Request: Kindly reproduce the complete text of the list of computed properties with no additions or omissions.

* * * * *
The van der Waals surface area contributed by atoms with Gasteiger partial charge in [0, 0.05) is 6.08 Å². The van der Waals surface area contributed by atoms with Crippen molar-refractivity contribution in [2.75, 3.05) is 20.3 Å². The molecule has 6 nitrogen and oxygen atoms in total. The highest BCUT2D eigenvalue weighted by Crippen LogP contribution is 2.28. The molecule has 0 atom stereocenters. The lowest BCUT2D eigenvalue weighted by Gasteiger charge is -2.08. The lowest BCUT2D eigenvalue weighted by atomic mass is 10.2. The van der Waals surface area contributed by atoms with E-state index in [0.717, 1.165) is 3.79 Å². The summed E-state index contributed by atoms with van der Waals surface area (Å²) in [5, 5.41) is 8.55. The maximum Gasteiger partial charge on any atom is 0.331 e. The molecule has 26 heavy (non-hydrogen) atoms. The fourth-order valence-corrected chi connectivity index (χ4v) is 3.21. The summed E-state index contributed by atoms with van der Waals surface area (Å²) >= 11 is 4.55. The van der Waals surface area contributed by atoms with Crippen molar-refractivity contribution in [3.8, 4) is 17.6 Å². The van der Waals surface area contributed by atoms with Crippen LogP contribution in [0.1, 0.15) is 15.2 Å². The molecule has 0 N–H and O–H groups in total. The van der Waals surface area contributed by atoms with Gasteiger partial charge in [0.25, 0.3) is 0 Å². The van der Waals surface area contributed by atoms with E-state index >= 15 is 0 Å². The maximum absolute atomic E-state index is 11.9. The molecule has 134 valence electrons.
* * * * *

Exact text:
The van der Waals surface area contributed by atoms with Gasteiger partial charge in [0, 0.05) is 6.08 Å². The van der Waals surface area contributed by atoms with Crippen molar-refractivity contribution in [2.75, 3.05) is 20.3 Å². The molecule has 6 nitrogen and oxygen atoms in total. The highest BCUT2D eigenvalue weighted by Crippen LogP contribution is 2.28. The molecule has 0 atom stereocenters. The lowest BCUT2D eigenvalue weighted by Gasteiger charge is -2.08. The lowest BCUT2D eigenvalue weighted by atomic mass is 10.2. The van der Waals surface area contributed by atoms with E-state index in [0.717, 1.165) is 3.79 Å². The summed E-state index contributed by atoms with van der Waals surface area (Å²) in [5, 5.41) is 8.55. The maximum Gasteiger partial charge on any atom is 0.331 e. The molecule has 26 heavy (non-hydrogen) atoms. The fourth-order valence-corrected chi connectivity index (χ4v) is 3.21. The summed E-state index contributed by atoms with van der Waals surface area (Å²) >= 11 is 4.55. The van der Waals surface area contributed by atoms with Crippen molar-refractivity contribution in [3.8, 4) is 17.6 Å². The van der Waals surface area contributed by atoms with Crippen LogP contribution in [0.1, 0.15) is 15.2 Å². The molecule has 0 N–H and O–H groups in total. The van der Waals surface area contributed by atoms with Gasteiger partial charge in [0.25, 0.3) is 0 Å². The van der Waals surface area contributed by atoms with E-state index >= 15 is 0 Å². The maximum absolute atomic E-state index is 11.9. The molecule has 134 valence electrons.